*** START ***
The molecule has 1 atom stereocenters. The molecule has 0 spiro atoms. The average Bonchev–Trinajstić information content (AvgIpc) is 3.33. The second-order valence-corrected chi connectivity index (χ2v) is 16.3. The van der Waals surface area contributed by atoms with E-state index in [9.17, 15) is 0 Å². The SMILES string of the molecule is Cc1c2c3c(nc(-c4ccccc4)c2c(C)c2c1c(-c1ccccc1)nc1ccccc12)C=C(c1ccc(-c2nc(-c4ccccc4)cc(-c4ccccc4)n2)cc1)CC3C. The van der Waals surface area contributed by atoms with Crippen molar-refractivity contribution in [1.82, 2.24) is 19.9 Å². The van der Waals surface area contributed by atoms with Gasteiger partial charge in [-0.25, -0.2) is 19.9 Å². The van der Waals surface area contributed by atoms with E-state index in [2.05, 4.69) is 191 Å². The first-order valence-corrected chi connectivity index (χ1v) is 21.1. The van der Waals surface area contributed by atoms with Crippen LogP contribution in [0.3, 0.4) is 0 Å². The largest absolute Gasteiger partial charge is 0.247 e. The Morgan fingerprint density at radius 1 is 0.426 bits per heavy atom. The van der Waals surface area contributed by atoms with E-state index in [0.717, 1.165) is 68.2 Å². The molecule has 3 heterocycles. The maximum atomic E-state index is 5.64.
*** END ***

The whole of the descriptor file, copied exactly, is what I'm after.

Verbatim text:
The molecule has 1 atom stereocenters. The molecule has 0 spiro atoms. The average Bonchev–Trinajstić information content (AvgIpc) is 3.33. The second-order valence-corrected chi connectivity index (χ2v) is 16.3. The van der Waals surface area contributed by atoms with E-state index in [9.17, 15) is 0 Å². The SMILES string of the molecule is Cc1c2c3c(nc(-c4ccccc4)c2c(C)c2c1c(-c1ccccc1)nc1ccccc12)C=C(c1ccc(-c2nc(-c4ccccc4)cc(-c4ccccc4)n2)cc1)CC3C. The van der Waals surface area contributed by atoms with Crippen molar-refractivity contribution in [1.82, 2.24) is 19.9 Å². The van der Waals surface area contributed by atoms with Gasteiger partial charge in [-0.25, -0.2) is 19.9 Å². The van der Waals surface area contributed by atoms with E-state index in [2.05, 4.69) is 191 Å². The first-order valence-corrected chi connectivity index (χ1v) is 21.1. The van der Waals surface area contributed by atoms with Crippen LogP contribution in [0.3, 0.4) is 0 Å². The largest absolute Gasteiger partial charge is 0.247 e. The Morgan fingerprint density at radius 1 is 0.426 bits per heavy atom. The van der Waals surface area contributed by atoms with E-state index in [0.717, 1.165) is 68.2 Å². The molecule has 3 heterocycles. The maximum atomic E-state index is 5.64.